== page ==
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By Steve Limtiaco

HAGATNA, Guam (Pacific Daily News, April 5) – The island's working poor this week started to receive part of what they are owed from the Earned Income Tax settlement, but some Guam residents are finding a letter from Rev and Tax, and not a check, in the mail.

That's because Rev and Tax is deducting any amounts owed for taxes, child-support payments, hospital bills and other debts before giving the balance to taxpayers, said Rev and Tax Director Art Ilagan.

According to an itemized breakdown provided by Ilagan, Government of Guam is keeping about US$1.87 million of the US$10.55 million payout because of taxpayer debts to the government.

Guam Memorial Hospital is receiving most of that windfall, about US$1.21 million, and those owed child support are receiving US$438,240 of the Earned Income Tax Credit settlement.

Three different groups of taxpayers sued the government in 2004 for failing to give taxpayers the earned income credit, which is intended as an incentive to keep the working poor on the job instead of on welfare.

Gov. Felix Camacho last year agreed to pay US$90 million to settle with two of the parties in the class-action case. District Court of Guam Chief Judge Frances Tydingco-Gatewood in January gave preliminary approval to the settlement, triggering the payments for 1997 and 1998.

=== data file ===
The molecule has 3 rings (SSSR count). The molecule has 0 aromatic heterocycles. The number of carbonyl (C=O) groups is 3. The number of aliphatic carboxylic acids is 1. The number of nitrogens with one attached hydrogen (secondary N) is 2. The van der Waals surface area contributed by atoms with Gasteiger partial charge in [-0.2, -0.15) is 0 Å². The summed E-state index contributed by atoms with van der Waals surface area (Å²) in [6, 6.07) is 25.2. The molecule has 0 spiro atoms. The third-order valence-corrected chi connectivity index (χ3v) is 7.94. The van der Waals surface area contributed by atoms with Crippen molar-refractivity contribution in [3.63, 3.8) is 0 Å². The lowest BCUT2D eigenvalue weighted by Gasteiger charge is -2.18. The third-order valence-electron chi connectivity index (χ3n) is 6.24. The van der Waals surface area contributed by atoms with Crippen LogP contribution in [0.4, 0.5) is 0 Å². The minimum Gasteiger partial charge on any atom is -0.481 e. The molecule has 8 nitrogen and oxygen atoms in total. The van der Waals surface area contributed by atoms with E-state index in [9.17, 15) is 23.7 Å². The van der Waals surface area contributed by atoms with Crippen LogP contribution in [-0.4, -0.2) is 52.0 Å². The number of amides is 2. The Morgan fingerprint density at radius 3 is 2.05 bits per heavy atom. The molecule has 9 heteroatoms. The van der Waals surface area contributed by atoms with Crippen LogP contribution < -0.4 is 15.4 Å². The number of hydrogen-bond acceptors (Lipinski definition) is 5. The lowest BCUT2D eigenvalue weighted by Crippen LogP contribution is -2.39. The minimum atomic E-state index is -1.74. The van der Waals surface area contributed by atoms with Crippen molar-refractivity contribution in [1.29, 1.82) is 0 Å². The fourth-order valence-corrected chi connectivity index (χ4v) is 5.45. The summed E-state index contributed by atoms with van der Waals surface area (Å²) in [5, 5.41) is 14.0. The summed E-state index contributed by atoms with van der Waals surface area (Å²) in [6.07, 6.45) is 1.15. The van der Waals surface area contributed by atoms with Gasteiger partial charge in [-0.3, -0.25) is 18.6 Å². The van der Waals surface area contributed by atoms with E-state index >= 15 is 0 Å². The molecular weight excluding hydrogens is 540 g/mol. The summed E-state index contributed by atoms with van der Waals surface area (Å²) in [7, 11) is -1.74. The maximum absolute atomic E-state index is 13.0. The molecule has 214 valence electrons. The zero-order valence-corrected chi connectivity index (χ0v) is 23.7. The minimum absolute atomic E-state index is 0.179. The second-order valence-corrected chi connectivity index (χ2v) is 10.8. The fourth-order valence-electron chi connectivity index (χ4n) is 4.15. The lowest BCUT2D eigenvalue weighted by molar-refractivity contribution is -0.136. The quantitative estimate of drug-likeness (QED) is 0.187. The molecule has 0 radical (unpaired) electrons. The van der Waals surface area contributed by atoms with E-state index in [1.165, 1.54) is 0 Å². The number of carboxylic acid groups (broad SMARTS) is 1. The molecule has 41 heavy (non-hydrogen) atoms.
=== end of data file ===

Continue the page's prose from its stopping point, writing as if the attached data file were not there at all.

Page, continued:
Camacho agreed to pay those tax years first because taxpayers already had been paid the tax credit for most of 1997, with a balance of about US$300,000. Taxpayers were allowed to file for the tax credit in 1998, but were never paid.

Checks for 1997 and 1998 were mailed this week, but payment of the remaining amount of the settlement will require additional court approval.

Attorney Mike Phillips, who represents taxpayers in the class-action lawsuit, yesterday said the government is allowed to offset the Earned Income Tax Credit settlement payments against what those taxpayers owe the government and its agencies.

He said taxpayers who received a letter instead of a check could offset their debt to the government as long as they agree to be a part of the settlement.

If they opt out, Philips said, they will continue to owe the government money and can attempt to reach an alternative Earned Income Tax Credit settlement with the government.

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